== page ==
What's really in your green tea?
Study finds that not all brands pack the much-touted benefits.
To be honest, I’ve never been a big fan of green tea. But I occasionally drink it anyway since I’m always hearing about how healthy it is. The conventional wisdom is that it’s absolutely packed with antioxidants, and thus practically guaranteed to help prevent cancer, heart disease, diabetes and lots of other bad things. Whether I like the taste or not, I certainly feel very virtuous every time I pour a cup of it.
However, it’s possible that the tea I've been drinking is actually doing nothing good for my health -- and maybe even has the potential to do some harm. The latest news shows that not all green teas are created equal. A report just released by an independent laboratory found that some teas do indeed contain high levels of the good-for-you antioxidant epigallocatechin gallate (EGCG for short), while others have virtually none of it. More worrying, ConsumerLab.com, the lab that did the tea analysis, found that some green tea leaves are actually contaminated with lead.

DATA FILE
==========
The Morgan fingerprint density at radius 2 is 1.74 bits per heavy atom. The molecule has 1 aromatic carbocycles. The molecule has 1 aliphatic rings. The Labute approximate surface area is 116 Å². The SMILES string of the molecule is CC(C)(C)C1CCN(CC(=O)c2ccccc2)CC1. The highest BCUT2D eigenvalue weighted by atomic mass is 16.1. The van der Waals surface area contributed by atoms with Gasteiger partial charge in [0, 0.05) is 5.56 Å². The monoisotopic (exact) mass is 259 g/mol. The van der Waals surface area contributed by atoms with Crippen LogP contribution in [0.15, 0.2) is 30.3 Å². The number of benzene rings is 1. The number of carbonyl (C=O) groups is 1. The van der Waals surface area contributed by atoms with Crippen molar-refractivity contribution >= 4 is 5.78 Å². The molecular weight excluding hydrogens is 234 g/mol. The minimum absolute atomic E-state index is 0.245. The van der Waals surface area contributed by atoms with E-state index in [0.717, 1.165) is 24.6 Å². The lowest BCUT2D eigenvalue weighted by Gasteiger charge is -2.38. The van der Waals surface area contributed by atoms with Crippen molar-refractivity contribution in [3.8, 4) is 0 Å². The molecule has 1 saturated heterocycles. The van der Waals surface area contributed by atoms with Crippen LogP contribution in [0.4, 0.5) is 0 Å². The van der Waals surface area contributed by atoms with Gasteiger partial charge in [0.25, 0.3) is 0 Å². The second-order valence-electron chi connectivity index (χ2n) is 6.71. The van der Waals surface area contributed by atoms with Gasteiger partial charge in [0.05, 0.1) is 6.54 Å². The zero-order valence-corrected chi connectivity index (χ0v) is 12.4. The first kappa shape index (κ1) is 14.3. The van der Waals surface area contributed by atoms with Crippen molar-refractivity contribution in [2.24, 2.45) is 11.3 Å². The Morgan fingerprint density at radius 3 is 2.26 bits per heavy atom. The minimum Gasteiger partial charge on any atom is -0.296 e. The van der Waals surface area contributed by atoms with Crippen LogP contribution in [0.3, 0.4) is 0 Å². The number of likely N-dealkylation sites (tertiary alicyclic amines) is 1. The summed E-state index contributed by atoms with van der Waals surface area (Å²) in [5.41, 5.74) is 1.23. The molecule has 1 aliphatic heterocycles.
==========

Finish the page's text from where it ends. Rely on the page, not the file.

The lab conducted four phases of testing -- looking at the EGCG levels in bottled iced green teas, loose tea leaves, tea bags, and then also tested for lead content in green tea leaves. They found wide variations in the amount of EGCG in tea bags, loose tea leaves and bottled iced teas -- from just 4 milligrams per serving, up to 86 milligrams per serving.
Some brands did not fare well in the testing. Diet Snapple Green Tea showed barely a trace of those healthy EGCGs. And while Honest Tea’s Green Tea With Honey did have some EGCG, the lab found that it contained only about 60 percent of what the label claimed (plus, a serving of this bottled iced tea also packs a whopping 18 grams of sugar).
Tea bags from Lipton and Bigelow turned out to both be worthwhile (and relatively inexpensive) sources of potent antioxidants. But they are also carrying something possibly not so healthy. The lab found that both brands’ bags contained 1.25 to 2.5 milligrams of lead per serving. Apparently, industrial pollution in places like China (where much of this tea is sourced) can lead to increased lead levels in plants. As worrying as that sounds, however, the analysts found that even after brewing, the resulting tea contained little, if any, lead (seems that the bag filters out the danger).
So I guess I won’t necessarily stop drinking green tea on occasion, but I’ll no longer feel terribly guilty if I go for a latte instead.
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